Our research is focused on the development of concise and stereoselective synthetic methods and strategies that permit rapid access to biologically important natural products. Central to our research philosophy is an emphasis on step economy and flexibility in the overall synthetic routes. Ultimately, these processes should lend themselves to the production of sufficient quantities of the biologically-relevant targets and analogues of these substances for structure-activity profiling.
Chlorohydrins as natural product building blocks
The stereoselective synthesis of heterocyclic compounds is a longstanding synthetic challenge. In recent years we have made several advances in this area by exploiting α-chloroaldehydes as versatile building blocks for the synthesis of tetrahydrofuran, tetrahydropyran, and pyrrolidine-containing natural products and therapeutic leads (including carbohydrate analogues, iminosugars). These efforts rely on highly diastereoselective aldol reactions of α-chloroaldehydes, affording β-ketochlorohydrins that can be rapidly converted into stereochemically rich heterocycles and natural products. We have also reported a one-pot organocatalytic aldehyde chlorination/aldol reaction that proceeds with dynamic kinetic resolution and provides direct entry to a new class of carbohydrate building blocks.
The incorporation of a fluorine atom into a bioactive molecule is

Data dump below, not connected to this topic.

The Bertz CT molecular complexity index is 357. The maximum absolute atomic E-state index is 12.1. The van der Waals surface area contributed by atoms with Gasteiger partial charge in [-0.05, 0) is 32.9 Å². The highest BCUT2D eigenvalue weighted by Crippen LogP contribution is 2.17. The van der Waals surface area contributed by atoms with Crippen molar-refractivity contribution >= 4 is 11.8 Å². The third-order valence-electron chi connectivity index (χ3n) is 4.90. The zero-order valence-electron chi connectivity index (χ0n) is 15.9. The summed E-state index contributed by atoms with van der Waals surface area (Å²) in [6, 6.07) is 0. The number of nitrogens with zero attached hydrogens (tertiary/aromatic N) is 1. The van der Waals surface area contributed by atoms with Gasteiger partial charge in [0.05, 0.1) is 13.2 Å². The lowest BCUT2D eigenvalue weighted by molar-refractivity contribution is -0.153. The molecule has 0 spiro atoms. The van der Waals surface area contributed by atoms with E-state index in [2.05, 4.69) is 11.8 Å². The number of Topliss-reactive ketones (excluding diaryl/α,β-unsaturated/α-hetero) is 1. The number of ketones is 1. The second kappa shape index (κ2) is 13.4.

a strategy commonly used in medicinal chemistry to impart substantial
changes in the physicochemical parameters of the molecule. The selective
and mild fluorination of complex organic molecules is therefore of
great interest to the biomedical research community. We have recently
discovered a method for the direct fluorination of unactivated C-H
This reaction utilizes the decatungstate anion and N-fluorobenzenesulfonamide (NFSI) for photocatalytic hydrogen atom abstraction and fluorine atom transfer respectively. Of all the recently disclosed photocatalytic C-H fluorinations, the decatungstate/NFSI system displays unprecedented functional group tolerance, able to cleanly fluorinate unprotected amino acids and peptides. Current work in this area involves exploring the scope and limitations of our fluorination reaction with a goal of assisting medicinal chemistry efforts. Furthermore, a collaboration with TRIUMF - Canada's national nuclear physics laboratory- has allowed us to fluorinate compounds with 18F for use in positron emission tomography (PET) imaging.
Natural Product Synthesis
Natural product targets are selected based on their putative therapeutic activity, for structural/stereochemical assignment, and/or intriguing molecular architecture. Our completed targets are shown below.